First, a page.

Harvard University astronomer found out that that an extraterrestrial object skimmed through space near Earth in 2017.
Harvard professor Avi Loeb, in his book ‘Extraterrestrial: The First Evidence of Intelligent Life Outside Earth’ to be written this month, said it was the first sign of intelligent life outside of Earth.
According to the marketing summary of the book, scientists at the Hawaiian Observatory saw “an object soaring through our inner solar system, moving so quickly that it could only have been from another star.”
The object, named 1I/2017 U1 ‘Oumuamua’ by Nasa, was not a natural occurrence, but a bit of space junk sent to us by aliens from another galaxy, Leob said.
Oumuamua was initially identified as a comet, however, measurements showed no evidence of cometary movement after the sun’s transit on 9 September 2017 at a blister speed of 196,000 miles per hour (87.3 kilometres per second) based on information available on solarsystem.nasa.gov.
Nasa’s results suggest that the object in space has been roaming through the Milky Way Galaxy, unattached to any system of stars, for hundreds of millions of years until its probable interaction with our system of stars.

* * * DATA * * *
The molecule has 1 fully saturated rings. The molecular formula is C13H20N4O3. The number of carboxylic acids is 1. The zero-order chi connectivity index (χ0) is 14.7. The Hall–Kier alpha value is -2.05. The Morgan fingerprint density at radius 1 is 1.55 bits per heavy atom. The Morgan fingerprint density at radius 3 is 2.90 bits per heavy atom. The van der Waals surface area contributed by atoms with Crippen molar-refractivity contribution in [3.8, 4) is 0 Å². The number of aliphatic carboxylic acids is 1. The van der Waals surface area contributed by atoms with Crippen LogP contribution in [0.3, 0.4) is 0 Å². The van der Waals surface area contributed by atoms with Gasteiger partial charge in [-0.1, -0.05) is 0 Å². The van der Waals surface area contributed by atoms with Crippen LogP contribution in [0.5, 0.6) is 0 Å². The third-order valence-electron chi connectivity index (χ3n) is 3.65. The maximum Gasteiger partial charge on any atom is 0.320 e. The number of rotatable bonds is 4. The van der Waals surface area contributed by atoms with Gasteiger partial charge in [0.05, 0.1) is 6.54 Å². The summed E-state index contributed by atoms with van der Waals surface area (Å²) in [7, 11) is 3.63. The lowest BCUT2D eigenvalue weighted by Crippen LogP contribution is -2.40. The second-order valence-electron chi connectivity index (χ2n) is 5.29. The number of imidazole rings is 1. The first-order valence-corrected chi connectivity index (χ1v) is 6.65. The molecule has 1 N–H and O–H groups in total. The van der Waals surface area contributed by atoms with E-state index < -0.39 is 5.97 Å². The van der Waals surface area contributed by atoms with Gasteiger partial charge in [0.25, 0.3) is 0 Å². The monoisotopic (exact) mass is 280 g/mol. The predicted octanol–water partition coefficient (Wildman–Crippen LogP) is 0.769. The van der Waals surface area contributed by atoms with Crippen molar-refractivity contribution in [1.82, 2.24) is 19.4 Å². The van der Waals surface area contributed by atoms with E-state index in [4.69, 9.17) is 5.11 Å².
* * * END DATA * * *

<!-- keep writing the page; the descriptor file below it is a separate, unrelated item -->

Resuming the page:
Thomas Zurbuchen, Associate Administrator for NASA’s Research Project in Washington, DC, said in November 2017 that for centuries scientists have expected that such interstellar phenomena would be out there, and for the first time they had concrete proof that they existed.
According to the Businessinsider post, Anne Wojcicki, CEO and co-founder of 23andMe, wrote a blurb in the book jacket.
“An exciting and eloquent case that we might have seen a sign of intelligent life near Earth – and that we should search further,” Businessinsider quoted WWojcicki as saying.
In his forthcoming novel, Avi Loeb sets out a convincing argument for why Oumuamua, which wandered into our solar system, was not only another comet, but most likely a disc smaller than a millimetre wide, with sail-like dimensions that would explain its extraordinary acceleration as it drifted away from the sun, notes the New York Post.